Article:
Publication in J. Am. Chem. Soc.

Iron, a sustainable alternative to rare metals for solar fuels


Although solar energy can be efficiently converted into electricity with photovoltaic panels, its storage remains a major challenge so that it can be used independently of the diurnal cycle. Batteries are a form of storage that has several advantages but also some limitations (storage capacity, lifespan, environmental impact, manufacturing and waste management, etc).

An alternative is to store solar energy in chemical bonds by forming "solar fuels" such as hydrogen (H2), which is very promising for enabling large-scale energy storage and distribution. Hydrogen production can be photo-induced but also obtained through the splitting of halohydric acids (HX). The latter is advantageous because it simultaneously generates of a second solar fuel in the form of the corresponding halogen X2. However, the oxidation of halides often requires the use of photosensitizers based on rare metals, such as ruthenium and iridium, which severely limits its implementation.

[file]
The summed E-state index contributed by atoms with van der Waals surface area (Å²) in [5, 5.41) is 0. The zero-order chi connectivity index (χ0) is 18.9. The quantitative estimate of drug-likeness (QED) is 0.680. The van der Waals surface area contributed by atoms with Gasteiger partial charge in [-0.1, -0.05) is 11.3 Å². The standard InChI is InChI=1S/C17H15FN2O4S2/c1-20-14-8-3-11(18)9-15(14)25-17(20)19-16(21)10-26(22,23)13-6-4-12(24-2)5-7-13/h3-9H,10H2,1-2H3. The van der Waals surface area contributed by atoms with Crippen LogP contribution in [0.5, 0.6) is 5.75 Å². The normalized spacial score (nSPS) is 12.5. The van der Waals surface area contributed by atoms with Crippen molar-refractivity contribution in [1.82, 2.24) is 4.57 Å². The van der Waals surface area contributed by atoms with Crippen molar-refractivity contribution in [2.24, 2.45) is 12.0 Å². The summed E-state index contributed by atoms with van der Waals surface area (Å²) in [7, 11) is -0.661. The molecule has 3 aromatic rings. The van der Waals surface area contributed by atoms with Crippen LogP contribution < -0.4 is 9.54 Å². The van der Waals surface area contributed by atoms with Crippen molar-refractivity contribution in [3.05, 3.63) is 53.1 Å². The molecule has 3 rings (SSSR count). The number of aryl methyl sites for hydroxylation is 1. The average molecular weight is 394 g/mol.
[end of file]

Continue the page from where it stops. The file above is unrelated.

Teams led by Ludovic Troian-Gautier (WEL Research Institute - UCLouvain) and Benjamin Elias (UCLouvain) developed a photosensitizer based on iron, one of the most abundant elements in the Earth's crust, to enable the oxidation of halides. Using various spectroscopic methods, these researchers demonstrated that it is possible to oxidize halides (iodide, bromide, and chloride) using the energy stored in the excited state of this iron-based photosensitizer. In addition to measuring the efficiency of this process, the team determined that ~90% of stored energy led to the regeneration of the initial reactants, pointing to a large range of opportunities for optimizing these photo-induced processes.

Reference : De Kreijger et al, Investigation of the Excited-State Electron Transfer and Cage Escape Yields Between Halides and a Fe(III) Photosensitizer, J. Am. Chem. Soc. (2024) 146: 10286–10292

Illustration : With authorization from Ludovic Troian-Gautier

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